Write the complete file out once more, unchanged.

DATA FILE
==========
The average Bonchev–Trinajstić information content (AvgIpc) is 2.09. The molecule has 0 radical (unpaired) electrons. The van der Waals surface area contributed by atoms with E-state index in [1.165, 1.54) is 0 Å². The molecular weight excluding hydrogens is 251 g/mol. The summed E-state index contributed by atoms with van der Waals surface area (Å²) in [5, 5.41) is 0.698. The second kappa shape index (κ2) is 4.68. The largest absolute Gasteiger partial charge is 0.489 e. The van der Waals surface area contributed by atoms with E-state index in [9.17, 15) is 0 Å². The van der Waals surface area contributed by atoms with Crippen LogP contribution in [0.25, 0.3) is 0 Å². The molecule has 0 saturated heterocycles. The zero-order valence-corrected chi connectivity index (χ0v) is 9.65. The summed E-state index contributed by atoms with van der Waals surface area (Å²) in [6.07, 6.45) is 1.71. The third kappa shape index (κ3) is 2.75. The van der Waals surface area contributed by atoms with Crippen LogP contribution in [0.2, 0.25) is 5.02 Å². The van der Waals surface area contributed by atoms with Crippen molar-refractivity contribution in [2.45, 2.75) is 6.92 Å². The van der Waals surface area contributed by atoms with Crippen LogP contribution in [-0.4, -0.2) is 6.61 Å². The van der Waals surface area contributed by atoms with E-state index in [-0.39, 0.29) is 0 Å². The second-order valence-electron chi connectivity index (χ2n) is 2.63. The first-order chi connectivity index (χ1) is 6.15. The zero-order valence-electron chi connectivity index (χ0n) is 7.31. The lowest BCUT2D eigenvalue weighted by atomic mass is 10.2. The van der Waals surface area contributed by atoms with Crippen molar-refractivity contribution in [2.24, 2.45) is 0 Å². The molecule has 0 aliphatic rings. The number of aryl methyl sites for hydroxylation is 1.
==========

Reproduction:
The average Bonchev–Trinajstić information content (AvgIpc) is 2.09. The molecule has 0 radical (unpaired) electrons. The van der Waals surface area contributed by atoms with E-state index in [1.165, 1.54) is 0 Å². The molecular weight excluding hydrogens is 251 g/mol. The summed E-state index contributed by atoms with van der Waals surface area (Å²) in [5, 5.41) is 0.698. The second kappa shape index (κ2) is 4.68. The largest absolute Gasteiger partial charge is 0.489 e. The van der Waals surface area contributed by atoms with E-state index in [9.17, 15) is 0 Å². The van der Waals surface area contributed by atoms with Crippen LogP contribution in [0.25, 0.3) is 0 Å². The molecule has 0 saturated heterocycles. The zero-order valence-corrected chi connectivity index (χ0v) is 9.65. The summed E-state index contributed by atoms with van der Waals surface area (Å²) in [6.07, 6.45) is 1.71. The third kappa shape index (κ3) is 2.75. The van der Waals surface area contributed by atoms with Crippen LogP contribution in [0.2, 0.25) is 5.02 Å². The van der Waals surface area contributed by atoms with Crippen molar-refractivity contribution in [2.45, 2.75) is 6.92 Å². The van der Waals surface area contributed by atoms with Crippen LogP contribution in [-0.4, -0.2) is 6.61 Å². The van der Waals surface area contributed by atoms with E-state index in [-0.39, 0.29) is 0 Å². The second-order valence-electron chi connectivity index (χ2n) is 2.63. The first-order chi connectivity index (χ1) is 6.15. The zero-order valence-electron chi connectivity index (χ0n) is 7.31. The lowest BCUT2D eigenvalue weighted by atomic mass is 10.2. The van der Waals surface area contributed by atoms with Crippen molar-refractivity contribution in [2.24, 2.45) is 0 Å². The molecule has 0 aliphatic rings. The number of aryl methyl sites for hydroxylation is 1.